After Roe: A World Beyond Abortion?

by Aimee Murphy



The whole world is reeling at the news of the leaked SCOTUS decision in the Dobbs v. Jackson case. Many anti-abortion people are rejoicing at the news that the Roe and Casey precedents may soon be overturned, allowing states to protect the inherent right of prenatal humans to live free from violence. In their responses, though, many pro-life activists are also calling for a compassionate, rehumanizing response to those who are afraid of what this decision might mean for pregnant people, particularly marginalized women of color, disabled people, and LGBT people. I, for one, have been calling for locally-based change for restorative justice and social supports for years; though I wish that those systems were already changed to address the “demand-side” of abortion, I also acknowledge that legal protections for prenatal humans is a good and necessary step to building an authentic culture of peace and life.*


As supporters of the inherent dignity and right to life of all human beings from womb to tomb, my fellow pro-lifers often call for the abolition of abortion. On our way to achieving that goal, though, we should acknowledge the tragic reality that some people will likely still seek to end the life of their preborn child in times when pregnancy is especially difficult or inconvenient, even after abortion is prohibited by law. In our effort to end abortion, we must never neglect or dehumanize those who have participated in abortions. Therefore, we uphold the dignity of all: preborn children, their parents, and even the abortionists and all others who have contributed to the abortion decision. We must create a new, human-centered paradigm for criminal justice after the offense of abortion, and of a life-affirming reproductive justice to prevent abortion.


I encourage my pro-life friends and colleagues to share a bold proposal for holistic, human-centered restorative justice after abortion with their communities, legislators, and leaders. Punitive, dehumanizing, and vengeful justice within our current retributive model is incongruous with human dignity. As pro-lifers we should understand that our retributive justice system — which only compounds and multiplies trauma and harm — can never be a human-centered, healing response to the communal pain and trauma of abortion. Instead, we need to see holistic, comprehensive community-based care for pregnant people, their prenatal children, and their families. Let's build a world beyond abortion: protect the preborn in the law, and ensure families have the food, housing, childcare, healthcare, living wage, and paid leave to choose life and parent confidently.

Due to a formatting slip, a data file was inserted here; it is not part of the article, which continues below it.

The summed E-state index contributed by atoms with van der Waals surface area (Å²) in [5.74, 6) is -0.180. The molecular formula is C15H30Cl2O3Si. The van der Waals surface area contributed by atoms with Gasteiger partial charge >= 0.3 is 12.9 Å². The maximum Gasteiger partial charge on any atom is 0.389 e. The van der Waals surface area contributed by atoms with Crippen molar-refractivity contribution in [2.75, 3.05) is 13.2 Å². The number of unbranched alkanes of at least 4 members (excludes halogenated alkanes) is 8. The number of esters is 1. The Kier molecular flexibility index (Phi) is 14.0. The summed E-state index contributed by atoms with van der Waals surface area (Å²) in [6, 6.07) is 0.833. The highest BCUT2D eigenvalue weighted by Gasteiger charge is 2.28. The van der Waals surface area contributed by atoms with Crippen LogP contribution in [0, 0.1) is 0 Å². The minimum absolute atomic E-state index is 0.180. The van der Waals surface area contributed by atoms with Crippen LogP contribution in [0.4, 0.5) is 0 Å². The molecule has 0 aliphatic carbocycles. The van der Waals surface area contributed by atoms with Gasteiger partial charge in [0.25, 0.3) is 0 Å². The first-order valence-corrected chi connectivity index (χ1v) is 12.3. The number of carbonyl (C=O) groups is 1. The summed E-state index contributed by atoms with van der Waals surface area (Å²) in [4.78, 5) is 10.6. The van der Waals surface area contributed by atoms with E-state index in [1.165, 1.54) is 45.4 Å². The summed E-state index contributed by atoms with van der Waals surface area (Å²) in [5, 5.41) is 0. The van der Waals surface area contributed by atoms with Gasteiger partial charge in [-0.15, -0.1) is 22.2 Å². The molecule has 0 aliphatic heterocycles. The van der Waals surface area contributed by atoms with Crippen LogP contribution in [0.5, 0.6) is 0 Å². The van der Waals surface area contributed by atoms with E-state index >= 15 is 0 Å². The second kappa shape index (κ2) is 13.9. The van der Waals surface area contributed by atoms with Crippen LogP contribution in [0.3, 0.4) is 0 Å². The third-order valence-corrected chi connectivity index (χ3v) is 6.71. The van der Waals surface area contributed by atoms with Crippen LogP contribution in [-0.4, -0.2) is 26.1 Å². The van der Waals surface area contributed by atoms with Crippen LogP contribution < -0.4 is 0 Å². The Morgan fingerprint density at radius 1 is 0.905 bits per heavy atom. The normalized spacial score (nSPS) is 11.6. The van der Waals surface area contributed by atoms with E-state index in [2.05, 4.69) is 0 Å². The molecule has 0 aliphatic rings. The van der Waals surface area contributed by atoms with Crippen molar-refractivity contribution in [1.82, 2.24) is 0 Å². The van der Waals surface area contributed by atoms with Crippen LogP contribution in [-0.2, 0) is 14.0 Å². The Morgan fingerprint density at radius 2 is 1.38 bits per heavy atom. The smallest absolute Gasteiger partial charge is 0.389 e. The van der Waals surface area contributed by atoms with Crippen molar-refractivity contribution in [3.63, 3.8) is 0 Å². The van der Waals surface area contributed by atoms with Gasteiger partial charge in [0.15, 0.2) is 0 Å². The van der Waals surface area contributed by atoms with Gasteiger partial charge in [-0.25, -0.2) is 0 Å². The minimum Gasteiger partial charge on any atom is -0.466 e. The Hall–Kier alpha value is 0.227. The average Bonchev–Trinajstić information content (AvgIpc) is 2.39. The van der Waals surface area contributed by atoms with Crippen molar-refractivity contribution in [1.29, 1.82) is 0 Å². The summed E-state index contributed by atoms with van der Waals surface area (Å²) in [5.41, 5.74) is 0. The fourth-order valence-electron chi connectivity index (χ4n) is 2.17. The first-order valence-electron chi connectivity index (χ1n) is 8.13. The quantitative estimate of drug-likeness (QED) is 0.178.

I support restorative justice after abortion. I want to see healing for all who have suffered at the hands of the abortion industrial complex and their dehumanizing lies. I want to see healing for those who have chosen abortion and suffered the loss of their own child, or for those who mourn lost siblings, cousins, or other family members. I want to see healing for the clinic workers, the abortionists, and the corporations who participated in abortions, who should be given the space to come to terms with their complicity and openly grieve the children killed and missing today due to the violence of abortion. I want to see a justice system that acknowledges the loss of countless preborn children, helps offenders make restitution for the harm done, and more than anything that works together with families and communities to heal and make abortion unthinkable by providing the resources that will end the “demand” for this violent procedure.


We can build a world without the violent starvation, dismemberment, or poisoning of hundreds of thousands of children each year — and we must. We cannot see a culture of peace while violence still seeps in, touching everyone and perpetuating dehumanization and discrimination against the smallest members of our human family. However, we as pro-lifers must know that overturning Roe is only one step among many that we must accomplish. We have a long road ahead of us, and we must get to work ASAP to make sure that no one ever feels like abortion is their best or only option.



*(Indeed, allowing the violence of abortion in the law is functionally a form of lethal discrimination against prenatal humans, usually based on arbitrary factors like age, ability, and size. Allowing abortion to remain legal because “our culture isn’t ready for preborn children to have their first right recognized and protected in the law” is poor justification, as was the similar argument against the abolition of slavery.)


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